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A New Dual-Channel Frequency-Domain Fluorometer for the Determination of Picosecond Rotational Correlation Times

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Abstract:

A new dual-channel multifrequency fluorometer is described which employs a mode-locked argon-ion laser as a polarized excitation source. The laser produces high-frequency sinusoidal intensity modulations in the MHz to GHz regime which are used to simultaneously probe the fluorescent molecules. The resulting orthogonally polarized components of the emission are collected by two opposite matched detection channels. Because both the parallel [I (ω)] and perpendicular [I (ω)] components of the emission are collected simultaneously and at all modulation frequencies, information about the molecules' rotational rate can be rapidly deduced. With the new instrument, rotational correlation times as short as 15 ps can be routinely determined with data-acquisition times as short as 10 ms. Commonly, however, we employ collection times of several seconds to permit the averaging of between 100 and 500 scans. Examples which demonstrate the utility of the new instrument include the determination of the rotational correlation times for rhodamine 6G, fluorescein, and rubrene as a function of solvent viscosity. In addition, results are presented for the resolution of rhodamine 6G associated with beta-cyclodextrin. In the beta-cyclodextrin studies, little spectral (excitation/emission) or temporal (fluorescence lifetime) change was noted upon association. However, a significant difference exists between rotational correlation times of the free fluorophore and the fluorophore included by beta-cyclodextrin. This difference enables the formation constant for the association to be determined, a measurement which would be impossible with conventional techniques.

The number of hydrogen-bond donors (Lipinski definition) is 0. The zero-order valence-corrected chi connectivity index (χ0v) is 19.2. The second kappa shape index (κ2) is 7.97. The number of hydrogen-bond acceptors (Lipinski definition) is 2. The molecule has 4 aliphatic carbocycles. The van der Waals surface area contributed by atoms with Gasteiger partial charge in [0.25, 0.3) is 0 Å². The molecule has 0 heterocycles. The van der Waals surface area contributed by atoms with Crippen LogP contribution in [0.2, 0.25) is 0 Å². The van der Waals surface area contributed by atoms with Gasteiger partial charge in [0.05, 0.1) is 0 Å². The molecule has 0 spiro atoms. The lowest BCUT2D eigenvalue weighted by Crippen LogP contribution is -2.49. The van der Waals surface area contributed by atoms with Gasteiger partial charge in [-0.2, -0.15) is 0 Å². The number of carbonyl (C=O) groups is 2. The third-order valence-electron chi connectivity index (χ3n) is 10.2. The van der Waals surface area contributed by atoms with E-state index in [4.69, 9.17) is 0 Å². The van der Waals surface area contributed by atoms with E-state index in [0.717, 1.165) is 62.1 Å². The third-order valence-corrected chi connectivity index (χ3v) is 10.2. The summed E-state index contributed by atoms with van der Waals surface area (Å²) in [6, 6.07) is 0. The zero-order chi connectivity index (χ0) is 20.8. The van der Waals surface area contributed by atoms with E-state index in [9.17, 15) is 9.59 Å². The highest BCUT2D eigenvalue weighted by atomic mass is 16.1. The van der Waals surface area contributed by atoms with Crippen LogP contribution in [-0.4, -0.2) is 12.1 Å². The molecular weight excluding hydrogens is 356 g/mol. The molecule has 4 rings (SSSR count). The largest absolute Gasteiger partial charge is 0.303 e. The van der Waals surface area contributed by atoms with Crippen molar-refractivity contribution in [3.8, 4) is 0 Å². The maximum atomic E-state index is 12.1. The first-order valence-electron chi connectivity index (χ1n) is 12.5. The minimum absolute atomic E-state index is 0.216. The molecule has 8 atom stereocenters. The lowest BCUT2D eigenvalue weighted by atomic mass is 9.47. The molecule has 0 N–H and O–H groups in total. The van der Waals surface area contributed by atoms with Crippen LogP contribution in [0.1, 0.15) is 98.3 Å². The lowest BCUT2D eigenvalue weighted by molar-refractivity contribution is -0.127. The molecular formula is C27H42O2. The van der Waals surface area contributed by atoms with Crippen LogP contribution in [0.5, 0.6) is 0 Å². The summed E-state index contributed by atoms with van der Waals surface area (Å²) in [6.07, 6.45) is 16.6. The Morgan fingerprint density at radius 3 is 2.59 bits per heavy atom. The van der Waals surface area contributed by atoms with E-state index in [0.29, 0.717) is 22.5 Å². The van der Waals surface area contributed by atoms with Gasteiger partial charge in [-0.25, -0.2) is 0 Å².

Keywords: Fluorescence; Instrumentation; Luminescence; Time-resolved fluorescence; Time-resolved spectroscopy

Document Type: Research Article

DOI: http://dx.doi.org/10.1366/0003702884428329

Affiliations: 1: Department of Chemistry, Indiana University, Bloomington, Indiana 47405; current address: Department of Chemistry, State University of New York at Buffalo, Buffalo, NY 14214 2: Department of Chemistry, Indiana University, Bloomington, Indiana 47405

Publication date: February 1, 1988

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